I’m fried, Lord, I tell him when I get worn-out. And he always collects the burned-out bits and pieces  together, brushing the “me-dust” back into a pile and transforms it again.

Beauty from ashes.

Spiritual

Lousy with Fish (when grace and provision strain the nets)

Look closely at the wave – it is full of fish!
Wave after wave, so many fish!

Simon said, “Master, we’ve been fishing hard all night and haven’t caught even a minnow. But if you say so, I’ll let out the nets.” It was no sooner said than done—a huge haul of fish, straining the nets past capacity. They waved to their partners in the other boat to come help them. They filled both boats, nearly swamping them with the catch.

Simon Peter, when he saw it, fell to his knees before Jesus. “Master, leave. I’m a sinner and can’t handle this holiness. Leave me to myself.” When they pulled in that catch of fish, awe overwhelmed Simon and everyone with him. It was the same with James and John, Zebedee’s sons, coworkers with Simon.

Jesus said to Simon, “There is nothing to fear. From now on you’ll be fishing for men and women.” They pulled their boats up on the beach, left them, nets and all, and followed him. -James 5:1-15(The Message)

Do you ever worry about how you will meet your needs – financially – and in every other way? Like there is a drought in the middle of the ocean in some area of your life? Do you ever feel like water, water everywhere but not a fish in sight?

The story in the Bible’s book of James became manifest to me in a way I could see, hear and touch during an evening trip to the beach last month. My husband had come home from work stressed out and I’d been writing bills, so we decided to load the jeep with a couple of chairs and journey the 15 minutes to the seashore.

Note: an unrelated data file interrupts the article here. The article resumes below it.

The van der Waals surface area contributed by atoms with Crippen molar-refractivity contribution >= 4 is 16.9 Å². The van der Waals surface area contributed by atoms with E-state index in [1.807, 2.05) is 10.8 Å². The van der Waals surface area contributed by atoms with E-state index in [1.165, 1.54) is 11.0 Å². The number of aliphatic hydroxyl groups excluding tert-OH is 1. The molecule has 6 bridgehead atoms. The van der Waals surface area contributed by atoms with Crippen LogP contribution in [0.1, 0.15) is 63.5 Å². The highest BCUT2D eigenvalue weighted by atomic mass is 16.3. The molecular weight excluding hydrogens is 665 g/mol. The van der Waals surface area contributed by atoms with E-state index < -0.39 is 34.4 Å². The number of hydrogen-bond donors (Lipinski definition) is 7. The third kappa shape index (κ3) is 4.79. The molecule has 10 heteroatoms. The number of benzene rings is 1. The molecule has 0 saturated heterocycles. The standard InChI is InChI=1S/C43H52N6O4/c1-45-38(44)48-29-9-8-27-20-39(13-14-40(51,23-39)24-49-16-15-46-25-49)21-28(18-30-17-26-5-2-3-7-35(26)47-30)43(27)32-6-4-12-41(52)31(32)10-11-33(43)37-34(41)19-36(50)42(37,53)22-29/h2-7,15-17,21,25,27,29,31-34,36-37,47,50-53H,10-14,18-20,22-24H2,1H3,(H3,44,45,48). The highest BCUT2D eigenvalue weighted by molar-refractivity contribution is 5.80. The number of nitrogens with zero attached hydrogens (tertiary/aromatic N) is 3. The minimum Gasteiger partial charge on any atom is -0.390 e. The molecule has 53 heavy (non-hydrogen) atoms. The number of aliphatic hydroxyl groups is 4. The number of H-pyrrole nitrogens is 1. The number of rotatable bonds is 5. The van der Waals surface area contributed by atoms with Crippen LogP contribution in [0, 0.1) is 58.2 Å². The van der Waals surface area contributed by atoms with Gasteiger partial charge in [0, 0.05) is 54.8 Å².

Ahhhh. Restorative salt air eased our moods right away.

And then, gazing out on the water, we noticed a single fish jump – and then another and another. They were swimming quickly northward and popping out of the water as they raced, some as big as a foot long.  There were hundreds, which became thousands within moments. And the most amazing thing happened. As we looked into the transparent, glassy, green waves breaking in the light of the setting sun,  each was filled with fish! End to end, big silver fish formed a visible wall of life under the surface.  And they kept coming – millions of shimmery fish making the waves silver, leaping and splashing.  The water was lousy with fish!  For a couple of hours, we sat and watched the miracle. Let’s go for a swim, I suggested. So, for a glorious time,  my husband and I floated amongst the fish, trying to keep still so that they wouldn’t be disturbed.  In all of my years living near the water, I had never experienced anything like it.

I’m sure that there is an explanation for the phenomenon, some migration pattern that science can explain, but for me – it was a miracle. I had been in my own pattern of worry / pray / worry / pray for months. Worried about our finances, about the economy. That day I felt so comforted, remembering Jesus and his complaining brethren, who – when asked to trust Him – said, “Ok, but we’ve already been working on it with no results.” (At this point I imagine Jesus doing a face-palm and thinking, aye carumba!)

“Trust me anyway,” he says, in essence.  That’s important.

The reality is that in God’s economy, there is no drought. Our needs – so radically different from our “wants” – are met despite our concern that our nets might come up “empty”.

If I’m meeting my needs – financial or otherwise – I have good reason to worry. With not a “fish” in sight sometimes, I could easily see only drought of supply  in the vast ocean.  Not even a minnow!